Rossmo: We tried to distill all our favorite costume elements from our favorite pulp heroes. There’s some Zorro, Doc Savage, SGT Rock, and the Shadow–then I mixed ‘em all together and unified the look with a simple color scheme. I try to use different costume elements as devises to delineate different parts of the character’s body so even when I draw the character tiny the sash separates his upper body from his lower, the collar of his coat frames his head, his cuffs indicate where his forearms are etc. The colors are simple and poppy. Josh and I knew from the outset we wanted a lot of yellow, red and black throughout the series and for me, they represent caution, danger/violence, and death.

Lu: Benjamin Franklin once wrote Either write something worth reading or do something worth writing.” Deathbed feels like it’s tapping into both sides of that dichotomy through Val and Antonio, but Val has a lot of dissatisfaction with simply writing things worth reading. Joshua, as a writer, do you ever feel like you struggle with the implicit observatory nature of writing in the way that Val does, watching and retelling the story of a grand adventure while people like Antonio seem to be living that great journey?

Williamson: I used to…sort of? I think one of the hardest things I had in the start was putting myself in my stories. Finding ways to have it feel like “me.” That was something I struggled with at the start a lot–finding a voice as a writer. And I’m still working on and trying to find it. I doubt I’ll ever know it 100%. BUT that is very much something that Val struggles with.

But as far as watching others live great adventures, I’m never jealous of that. I love my boring life of being locked in my office writing twelve hours a day Ha-ha. I love that I’m the god of these little worlds. While actually…yeah, if I was only ever telling other people’s stories that would be frustrating. That would drive me crazy. But I’m lucky that I’ve had a lot of drive and freedom to tell stories that I came up with my way with awesome creative partners.

Lu: By the end of the first issue, we’ve gotten a good sense of who Val and Antonio are and what their lives have been like up until the start of the story. Where should we expect to see them go in this first story arc? What can you tell us about the first enemies and challenges Antonio and Val will face?

Rossmo: There will be some monsters, helicopters, motorcycles, jellyfish, cults, mermaids, and maybe a werewolf…

Williamson: Luna takes Val down memory lane. Trying to find the people who knew Luna in his life and save them…and failing. There are crazy cults, tense funerals, their own deadly memories come to life…oh and themselves. Because really Luna is the biggest challenge they will face.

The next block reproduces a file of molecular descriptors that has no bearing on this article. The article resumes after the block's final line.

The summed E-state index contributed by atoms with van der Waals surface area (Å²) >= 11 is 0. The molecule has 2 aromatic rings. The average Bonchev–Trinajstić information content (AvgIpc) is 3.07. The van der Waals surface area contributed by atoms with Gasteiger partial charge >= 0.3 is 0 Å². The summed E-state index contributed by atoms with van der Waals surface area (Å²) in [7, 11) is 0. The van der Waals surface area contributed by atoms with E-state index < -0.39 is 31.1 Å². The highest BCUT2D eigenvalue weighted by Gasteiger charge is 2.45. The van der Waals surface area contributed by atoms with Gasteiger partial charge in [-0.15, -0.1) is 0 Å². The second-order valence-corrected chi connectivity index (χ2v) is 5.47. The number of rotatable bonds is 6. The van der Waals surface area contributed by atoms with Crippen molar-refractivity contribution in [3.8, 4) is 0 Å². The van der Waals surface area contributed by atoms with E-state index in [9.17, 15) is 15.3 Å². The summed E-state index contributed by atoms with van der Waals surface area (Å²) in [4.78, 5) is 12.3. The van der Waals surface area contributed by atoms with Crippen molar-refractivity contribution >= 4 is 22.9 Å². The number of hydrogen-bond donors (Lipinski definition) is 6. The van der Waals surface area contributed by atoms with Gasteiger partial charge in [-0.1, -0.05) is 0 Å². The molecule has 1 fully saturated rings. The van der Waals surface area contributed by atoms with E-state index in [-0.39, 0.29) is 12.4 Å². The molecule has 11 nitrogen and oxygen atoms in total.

Lu: The road ahead of Val and Antonio is a dangerous one, obviously. We’ve seen at this point that Antonio is pretty used to performing dangerous feats for survival, but the narrator hints that Val may very well be completely out of her depth. Does she have any hidden talents that might give her better odds at surviving this crazy journey she’s about to embark on?

Williamson: She doesn’t take shit from anyone. Not even Luna. Luna has never been around someone who didn’t 100% buy into his bullshit. Val puts him in his place. She understands life from a different angle. She has some level of self-awareness and perspective that he doesn’t have. She has some big heroic moments in the series, but also smacks Luna around when he needs it to get over himself.

Lu: And finally, it’s pretty obvious to me that Deathbed is a personal and heartfelt story. The art and dialogue ooze passion and character in a pretty singular way. I say all this to ask—what does Deathbed mean to you both?

Rossmo: I mentioned earlier Deathbed is a really good lens for self-examination, which being a parent has really brought to light.  Becoming a parent forced me to examine my life and experiences from a little more objective place. As I work on Deathbed I think about how I perceived my parents and their expectations, and narratives, and how I’ll pass their stories and my own to my daughter and how I may or may not be a reliable narrator.

Williamson: I’ve always been obsessed with story. The structure, the narrative, and how we choose to tell stories to each other. How we sometimes see our lives as a story. One of the biggest aspects to me has been death. How we handle death…How we want our lives to be remembered… I think about death and legacy more than I probably should. One of the biggest aspects of being a writer is trying to find that story that only we can tell, right? The one that we were born for. We only get one life, but we might have many stories to tell.


Deathbed #1 hits shelves this Wednesday, February 21st.